No. 341.
Mr. Romero to Mr. Bayard.


Mr. Secretary: I have had the honor to receive your note of the 22d instant, with which, referring to that which I addressed to you on the 13th, inclosing extracts from a speech delivered by the President of the United States of Mexico at the opening of the present session of the Congress of the Union, you were pleased to send me a copy of certain instructions communicated by you to Mr. Henry E. Jackson, United States minister in Mexico (No. 148), bearing date of the 20th ultimo,and of the inclosures thereto, which consist of the report of Lieutenant Maus to the adjutant-general of the Department of Arizona, dated “In camp on San Bernardino River, February 23, 1886,” concerning the affray at Teopar, in the State of Sonora, which took place on the 11th January last, and also concerning the occurrences which happened subsequently thereto.

You were pleased to state that your object in sending me those documents was that I might make such representations to my Government as might induce it to adopt suitable measures, in accordance with the treaty concluded between the two countries, for the reciprocal crossing of their regular troops in pursuit of hostile Indians.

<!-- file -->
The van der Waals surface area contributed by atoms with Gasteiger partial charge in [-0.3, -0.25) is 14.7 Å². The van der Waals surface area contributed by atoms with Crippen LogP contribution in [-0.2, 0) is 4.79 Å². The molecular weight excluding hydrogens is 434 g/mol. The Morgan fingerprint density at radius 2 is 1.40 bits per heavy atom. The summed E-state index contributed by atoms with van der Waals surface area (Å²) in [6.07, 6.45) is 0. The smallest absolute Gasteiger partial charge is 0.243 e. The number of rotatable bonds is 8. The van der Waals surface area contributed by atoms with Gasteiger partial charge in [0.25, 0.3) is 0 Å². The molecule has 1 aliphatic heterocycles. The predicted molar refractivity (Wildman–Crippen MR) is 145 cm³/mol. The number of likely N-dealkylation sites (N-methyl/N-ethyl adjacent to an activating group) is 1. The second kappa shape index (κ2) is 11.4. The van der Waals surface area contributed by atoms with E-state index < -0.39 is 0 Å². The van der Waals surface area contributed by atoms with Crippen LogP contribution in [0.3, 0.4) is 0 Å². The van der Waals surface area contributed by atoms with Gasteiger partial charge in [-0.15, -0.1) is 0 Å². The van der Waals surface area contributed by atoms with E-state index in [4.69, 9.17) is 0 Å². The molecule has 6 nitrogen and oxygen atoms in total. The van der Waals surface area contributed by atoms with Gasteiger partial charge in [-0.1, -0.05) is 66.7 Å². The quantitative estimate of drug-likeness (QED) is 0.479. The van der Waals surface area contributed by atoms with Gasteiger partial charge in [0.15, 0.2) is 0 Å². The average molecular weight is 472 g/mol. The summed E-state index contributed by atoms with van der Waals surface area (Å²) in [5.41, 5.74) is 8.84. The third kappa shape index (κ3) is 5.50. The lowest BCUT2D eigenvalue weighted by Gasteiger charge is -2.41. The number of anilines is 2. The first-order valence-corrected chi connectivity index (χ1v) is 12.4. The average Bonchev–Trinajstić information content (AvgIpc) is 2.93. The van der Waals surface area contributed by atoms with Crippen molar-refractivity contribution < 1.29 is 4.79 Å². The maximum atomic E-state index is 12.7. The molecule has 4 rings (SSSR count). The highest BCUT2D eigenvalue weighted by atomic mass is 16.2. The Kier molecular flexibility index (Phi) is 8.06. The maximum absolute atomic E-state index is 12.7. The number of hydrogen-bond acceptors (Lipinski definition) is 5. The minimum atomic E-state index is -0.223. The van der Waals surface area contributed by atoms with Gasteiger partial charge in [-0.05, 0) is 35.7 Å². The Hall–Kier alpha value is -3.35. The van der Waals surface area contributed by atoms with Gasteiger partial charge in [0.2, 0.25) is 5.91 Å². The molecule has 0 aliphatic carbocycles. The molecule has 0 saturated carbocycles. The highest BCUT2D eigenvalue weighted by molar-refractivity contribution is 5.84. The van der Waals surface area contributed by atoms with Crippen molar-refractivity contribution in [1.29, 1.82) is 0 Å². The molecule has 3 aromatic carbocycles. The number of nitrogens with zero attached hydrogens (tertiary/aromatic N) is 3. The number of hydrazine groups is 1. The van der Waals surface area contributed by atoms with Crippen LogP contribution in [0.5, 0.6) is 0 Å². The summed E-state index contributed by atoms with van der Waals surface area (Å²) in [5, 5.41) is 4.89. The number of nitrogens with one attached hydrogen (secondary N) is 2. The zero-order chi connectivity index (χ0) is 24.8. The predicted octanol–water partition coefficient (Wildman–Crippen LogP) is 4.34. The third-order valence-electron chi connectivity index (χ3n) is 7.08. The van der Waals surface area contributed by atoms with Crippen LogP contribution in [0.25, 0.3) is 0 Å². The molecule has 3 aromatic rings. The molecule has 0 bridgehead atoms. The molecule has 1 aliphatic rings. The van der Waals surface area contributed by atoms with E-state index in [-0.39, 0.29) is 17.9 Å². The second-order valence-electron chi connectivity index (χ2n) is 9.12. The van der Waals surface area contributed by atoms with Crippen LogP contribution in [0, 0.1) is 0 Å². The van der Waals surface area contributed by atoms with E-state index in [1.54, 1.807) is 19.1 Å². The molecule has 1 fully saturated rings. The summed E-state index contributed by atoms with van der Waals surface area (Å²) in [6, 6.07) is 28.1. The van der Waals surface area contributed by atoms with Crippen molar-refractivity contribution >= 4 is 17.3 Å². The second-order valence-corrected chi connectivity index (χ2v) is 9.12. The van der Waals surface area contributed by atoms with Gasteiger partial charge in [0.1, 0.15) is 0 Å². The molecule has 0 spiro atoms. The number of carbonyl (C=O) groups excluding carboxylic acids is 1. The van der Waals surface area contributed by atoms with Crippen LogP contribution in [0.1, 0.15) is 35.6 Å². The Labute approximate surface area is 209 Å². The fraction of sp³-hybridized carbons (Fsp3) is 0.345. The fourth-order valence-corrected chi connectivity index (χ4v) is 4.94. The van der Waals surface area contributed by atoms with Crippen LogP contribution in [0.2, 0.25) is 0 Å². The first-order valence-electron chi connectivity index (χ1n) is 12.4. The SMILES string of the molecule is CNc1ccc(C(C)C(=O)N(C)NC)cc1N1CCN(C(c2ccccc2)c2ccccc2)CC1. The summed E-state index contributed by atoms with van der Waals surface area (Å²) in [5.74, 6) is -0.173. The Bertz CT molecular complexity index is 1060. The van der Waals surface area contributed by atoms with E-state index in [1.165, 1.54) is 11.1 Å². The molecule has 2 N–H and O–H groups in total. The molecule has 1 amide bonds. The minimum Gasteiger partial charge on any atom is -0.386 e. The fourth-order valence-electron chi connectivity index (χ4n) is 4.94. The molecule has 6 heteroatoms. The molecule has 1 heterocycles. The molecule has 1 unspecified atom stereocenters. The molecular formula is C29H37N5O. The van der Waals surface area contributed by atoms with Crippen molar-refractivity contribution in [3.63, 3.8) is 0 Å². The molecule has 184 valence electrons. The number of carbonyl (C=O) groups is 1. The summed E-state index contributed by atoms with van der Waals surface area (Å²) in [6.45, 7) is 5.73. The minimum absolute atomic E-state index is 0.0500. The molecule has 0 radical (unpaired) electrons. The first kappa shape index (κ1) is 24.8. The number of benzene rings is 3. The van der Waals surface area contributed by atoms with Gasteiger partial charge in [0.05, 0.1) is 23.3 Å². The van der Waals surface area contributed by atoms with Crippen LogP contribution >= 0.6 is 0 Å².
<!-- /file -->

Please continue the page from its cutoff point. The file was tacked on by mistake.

In reply, I have the honor to inform you that, as soon as the Mexican Government received notice of the unfortunate affair at Teopar (which, in my opinion, was wholly accidental, since I am convinced that the Mexican forces thought that they were attacking the hostile Apaches of whom they were in pursuit, and that they therefore cannot have intended to attack the United States forces, or to offend this country), it directed the proper officers to furnish such reports as should enable it to form a correct idea of what had taken place, and to take proper action in view of the facts that should be proved, and that when, on the 15th February last, Mr. Jackson requested the Mexican Government to hold an investigation of the said occurrences, one was ordered, and Mr. Jackson was so informed by the department of foreign relations by means of a note dated “City of Mexico, February 18, 1886.”

As soon as the governor of Chihuahua received information of the encounter in question, he ordered an investigation to be held by the district court, with a view to eliciting the truth; the Government of Mexico, however, has not been willing to base its action on that report, but has waited for a fuller and more minute military report, winch was ordered by the war department to be prepared.

As soon as that report is finished the result thereof will be communicated to the United States Government, and in the mean time I entertain the hope that it will conclusively show that the Mexican forces thought that they were attacking hostile Indians, and that they never dreamed that the men whom they were confronting were United States troops.

From Lieutenant Maus’s official report you deduce two charges against the Mexican forces that took part in the affray at Teopar: First, that they attacked the United States troops knowing them to be such; and second, that after the attack, they made Lieutenant Maus and the Indian interpreter Concepcion prisoners, and treated them very badly.